Centre for English Language Communication (CELC)
Jessie shares the benefits and principles of designing online multiple choice quizzes to enhance student engagement with, and understanding of, course content.
The “Quiz” function provided on LumiNUS is a convenient assessment platform that enables faculty to design online quizzes, which can be used not just for summative assessment but also to enhance student learning in several important ways through formative assessment. There are three key learning benefits of administering formative assessment in the form of online quizzes.
Firstly, these quizzes incentivise students to engage with course materials (Cook & Babon, 2016), particularly when credit is given for completing the quizzes (Kribble, 2007). However, to encourage a focus on learning rather than on grades, marks can be awarded for effort rather than for correct answers.
Secondly, such quizzes serve as a means for checking students’ understanding of course content. Well-designed questions (and well-crafted options for multiple choice questions) would reveal the concepts that students are struggling with and the difficulties they might have in applying concepts. In addition, the provision of answers and detailed explanations would enable the students to refine their understanding and help correct any misconceptions about the content.
Thirdly, online quizzes encourage active learning in the classroom. When the quiz takes place before a lesson on the same topic, students would be better prepared to participate in class discussions due to the preparatory work done for the quiz. This would enhance the quality of class discussions (Cook & Babob, 2016).
Given the above benefits, it is no surprise that using online quizzes for independent learning and formative assessment has shown to increase the level of student engagement (Evans, 2019). In addition, these quizzes are associated with better outcomes on summative assessment (Kribble, 2007).
In the development of the module GET1034 “Communication and Critical Thinking for Community Leadership” which adopts a flipped approach, online quizzes comprising multiple choice questions (MCQs) on each of the module’s five major topics were designed for formative assessment based on the following principles:
- Test both knowledge and application skills. Questions cover both content knowledge and the ability to apply the concepts. Application questions are particularly useful as they show whether students have a good grasp of the concepts.
- Provide MCQ options to include errors that students tend to make. This would highlight the common challenges students face and enable them to learn from their mistakes.
- Design the quiz questions with “double layer” options. To make simpler questions more challenging, design “double layer” options where there is first a list of answers and a second list of responses that combine the options in the first list (see Figure 1):
- Award participation marks for effort and inform students that the purpose of the quizzes is to enhance learning. Understanding that the quizzes are meant as formative assessment would encourage students to approach them in the appropriate way.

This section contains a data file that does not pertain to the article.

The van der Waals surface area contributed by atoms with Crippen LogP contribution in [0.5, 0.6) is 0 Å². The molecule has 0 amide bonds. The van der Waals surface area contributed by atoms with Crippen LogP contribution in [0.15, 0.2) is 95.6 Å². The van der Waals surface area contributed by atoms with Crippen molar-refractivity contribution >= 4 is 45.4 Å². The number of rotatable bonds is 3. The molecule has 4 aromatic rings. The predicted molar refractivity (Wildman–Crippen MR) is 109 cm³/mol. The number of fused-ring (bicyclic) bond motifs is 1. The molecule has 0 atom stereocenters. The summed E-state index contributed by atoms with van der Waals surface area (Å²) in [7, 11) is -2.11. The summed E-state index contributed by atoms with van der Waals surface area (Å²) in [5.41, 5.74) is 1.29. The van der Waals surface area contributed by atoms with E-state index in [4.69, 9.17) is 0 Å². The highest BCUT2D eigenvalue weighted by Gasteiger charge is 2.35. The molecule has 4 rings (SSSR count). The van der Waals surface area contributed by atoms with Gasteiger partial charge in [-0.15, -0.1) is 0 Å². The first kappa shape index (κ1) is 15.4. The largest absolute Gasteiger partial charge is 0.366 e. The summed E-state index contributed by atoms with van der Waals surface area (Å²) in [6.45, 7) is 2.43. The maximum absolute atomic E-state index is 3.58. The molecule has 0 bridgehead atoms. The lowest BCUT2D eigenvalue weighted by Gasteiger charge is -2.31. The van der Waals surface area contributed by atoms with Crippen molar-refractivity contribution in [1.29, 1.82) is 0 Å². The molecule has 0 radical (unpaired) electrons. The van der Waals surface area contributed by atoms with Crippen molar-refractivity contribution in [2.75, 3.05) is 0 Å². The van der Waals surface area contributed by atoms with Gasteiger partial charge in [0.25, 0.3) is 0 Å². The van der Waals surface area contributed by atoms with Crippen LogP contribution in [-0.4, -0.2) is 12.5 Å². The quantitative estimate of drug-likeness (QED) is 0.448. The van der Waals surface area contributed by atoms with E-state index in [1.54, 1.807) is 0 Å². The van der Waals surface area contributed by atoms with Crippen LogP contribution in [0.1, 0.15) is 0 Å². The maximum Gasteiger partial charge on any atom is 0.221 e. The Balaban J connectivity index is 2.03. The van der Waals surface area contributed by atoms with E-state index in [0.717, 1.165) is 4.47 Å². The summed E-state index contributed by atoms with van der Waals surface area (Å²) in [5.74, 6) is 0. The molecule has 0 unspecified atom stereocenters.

- Enable multiple attempts for the quiz. To further motivate students to focus on learning, enable multiple attempts for each quiz. In GET1034, students have been observed to repeat the quiz up to three or four times, even though they know they would be awarded credit as long as they attempted the quiz once.
- Provide detailed answers for not only correct answers, but also incorrect options. Clear explanations on why certain options are incorrect would help enhance their understanding of the content as well as reveal where and why their thinking is incorrect.
For GET1034, while five quizzes are formative, a final sixth summative quiz covering all five topics has been included to serve as additional motivation for students to go through the formative quizzes.
In general, formative online MCQ quizzes that are well designed not only help to enhance student learning, but also save the lecturer time in testing and supervising student learning. Such quizzes motivate students to engage actively and deeply with the course content, as well as provide them a platform to learn independently (Cook & Babon, 2016). They are thus a useful component to include in any module.
Jessie TENG is a senior lecturer at the Centre for English Language Communication (CELC). She has taught on courses in academic writing, communication skills and critical thinking. She is interested in pedagogical research and is currently collaborating on a project that investigates the use of questions in dialogic feedback.
Jessie can be reached at email@example.com.
Cook, B. R., & Babon, A. (2016). Active learning through online quizzes: Better learning and less (busy) work. Journal of Geography in Higher Education, 41(1), 24-38. https://doi.org/10.1080/03098265.2016.1185772
Evans, T., Kensington-Miller, B., & Novak, J. (2019). Exploring the impact of pre-lecture quizzes in a university Mathematics course. In M. Graveb, H. Venkat, A. Essien & P. Vale (Eds.). Proceedings of the 43rd Conference for the Psychology of Mathematics Education, 2, 232-239. Pretoria, South Africa: PME. https://doi.org/10.17608/k6.auckland.11894565
Kribble, J. (2007). Use of unsupervised online quizzes as formative assessment in a medical physiology course: Effects of incentives on student participation and performance. Advances in Physiology Education, 31(3), 253-260. https://doi.org/10.1152/advan.00027.2007